We Must Shed Light on the True Nature and Immoral Foundations of Social Security
FEBRUARY 01, 1995 by HANS SENNHOLZ
Politicians love it because it buys votes and re-elections. They fear it because it may spell defeat and ruin to those who dare to question its meaning and reflect upon its consequences. It raises all kinds of political double-talkers who falter every time it is merely mentioned.
Social Security was born of politics as a full-employment measure of the Roosevelt New Deal. As such it failed dismally, for mass unemployment is still with us, plaguing several million Americans. Instead, it has become the most powerful political welfare system ever devised, delivering trillions of dollars from the working population to some 30 million persons along in years. The Medicare system, which was added in 1965, provides comprehensive healthcare coverage for more than 35 million people age 65 and over. Altogether, 45 million Americans, almost one out of every six, partake of one or several kinds of programs. More than 130 million taxpayers are forced to pay for it.
The Social Security Act was signed by President Franklin D. Roosevelt in 1935. The first retirement benefits were paid in 1940 to Ida May Fuller of Vermont. She had paid in a total of $24.95 and got back $20,897 before her death in 1975. Later retirees who made full use of Medicare reaped six-figure amounts.
Social Security is a giant welfare system although its beneficiaries are quick to call it an insurance program. “I paid in, I contributed, ! earned my benefits.” This is the most common argument in defense of the system. In reality, simple calculation easily ascertains that most beneficiaries withdraw in several months what they contributed. The maximum contribution from 1937 through 1949 amounted to one percent on $3,000 annual income, or $30 a year. In 1950 it rose to 1 1/2 percent, or $45, and thereafter continued to creep up in small increments. Few old-timers, if any, contributed more than $1,000, with interest on interest, during their working years. Living in retirement now, and having received the equivalent of their contributions from the system, they are drawing public assistance for the rest of their lives.
Every political transfer system divides society into two distinct social classes: the beneficiaries of the transfer and the victims who are forced to bear the costs. It creates insoluble political and economic conflict which grows with the magnitude of the transfer. The Social Security System is the source and breeding place of the most poisonous and virulent social conflict, a conflict that is growing steadily as the victims become aware of the burdens placed on them.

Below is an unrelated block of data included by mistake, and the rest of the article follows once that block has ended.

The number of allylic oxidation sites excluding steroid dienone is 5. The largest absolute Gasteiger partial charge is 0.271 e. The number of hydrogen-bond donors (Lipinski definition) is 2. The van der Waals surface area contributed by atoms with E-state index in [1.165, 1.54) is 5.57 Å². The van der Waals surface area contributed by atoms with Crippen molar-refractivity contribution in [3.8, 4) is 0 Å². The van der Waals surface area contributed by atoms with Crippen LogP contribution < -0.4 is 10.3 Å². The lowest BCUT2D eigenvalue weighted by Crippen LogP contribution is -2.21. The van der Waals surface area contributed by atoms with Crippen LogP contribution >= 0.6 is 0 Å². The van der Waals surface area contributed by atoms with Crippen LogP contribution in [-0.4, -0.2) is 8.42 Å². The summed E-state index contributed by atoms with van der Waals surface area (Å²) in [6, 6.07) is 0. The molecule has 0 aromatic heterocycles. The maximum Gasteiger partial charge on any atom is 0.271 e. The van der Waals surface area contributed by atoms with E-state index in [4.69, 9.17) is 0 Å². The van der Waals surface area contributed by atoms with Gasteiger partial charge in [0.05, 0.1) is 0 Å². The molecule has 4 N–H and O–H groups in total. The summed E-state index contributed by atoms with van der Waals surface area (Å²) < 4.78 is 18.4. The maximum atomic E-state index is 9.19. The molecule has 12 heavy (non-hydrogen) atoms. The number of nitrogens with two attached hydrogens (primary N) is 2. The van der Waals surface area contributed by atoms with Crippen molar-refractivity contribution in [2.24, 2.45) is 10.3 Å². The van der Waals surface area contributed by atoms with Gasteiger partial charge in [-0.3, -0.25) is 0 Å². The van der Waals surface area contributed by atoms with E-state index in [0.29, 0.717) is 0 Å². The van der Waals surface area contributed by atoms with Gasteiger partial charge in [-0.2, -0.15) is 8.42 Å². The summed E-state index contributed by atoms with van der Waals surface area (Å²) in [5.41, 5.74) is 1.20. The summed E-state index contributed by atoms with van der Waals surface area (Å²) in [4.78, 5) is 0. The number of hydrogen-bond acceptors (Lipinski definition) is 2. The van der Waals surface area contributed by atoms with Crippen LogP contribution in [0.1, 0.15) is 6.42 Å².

While the first generation that launched the system won the prize and carried off a fortune, all others who follow are condemned to square the account. The Social Security Amendments of 1977 greatly raised payroll taxes to cover the rising costs and create a $4 trillion surplus in the Social Security Trust Fund. Since 1977 tax rates and tax basis have risen nearly every year and now amount to 15.3 percent of gross wages up to $60,000, or $9,271.80 a year.
Young people are forced to contribute much more than they can ever expect to draw out. They face the distressing choice between suffering the losses inflicted by the first generation and shifting the burden to future generations through ever higher taxes on them. Yet, no matter how frantic the shifting, it does not square the account.
The dilemma is giving rise to numerous reform proposals. Most merely are new concoctions of the same old transfer system, searching for new victims for old beneficiaries, reorganizing the bureaucracy and appointing new administrators. There can be no genuine reform of the Social Security System until we become aware of its true meaning and significance. To this end the following proposals may shed some light and return to the basics of a moral order:
1. Information to Recipients—To restore a commonplace truth and realism, every recipient of Social Security benefits should be informed of the nature and source of his benefits. Every check should carry a stub that reveals the dollar amount contributed to the System by him and his employer and the cumulative amount of benefits received by him as of that check.
2. Means Test Applied—When the total benefits exceed the contributions made during the productive years, the recipient should undergo a means test. A millionaire who has received an amount equal to his contributions should receive no more. A poor retiree who is lacking the means of support should continue to draw his benefits. But they should be truthfully called “Social Security assistance.”
3. Parent and Child—When Social Security assistance seems to be called for, the children of a retired worker should be given an opportunity to contribute to the support of their parents. As the parents are responsible for their children, so are children responsible for their parents. No Social Security System should eradicate this moral law and Biblical commandment.
4. Freedom of Choice—Social Security builds on legislation, regulation, taxation, and all means of force. Tolerating no resistance it exacts an ever-growing share of individual incomes. If it could be made to suffer just a modicum of freedom, it would permit recalcitrant members to depart and find their own security. Millions of Americans are waiting anxiously for the day when they will be free. They would forego all promises of benefits in the future for the joy of freedom today.
Reformation is a work of time. A national institution, however wrong and harmful it may be, cannot be totally changed at once. We must first shed light on its true nature and, above all, reveal its immoral foundation.
Hans F. Sennholz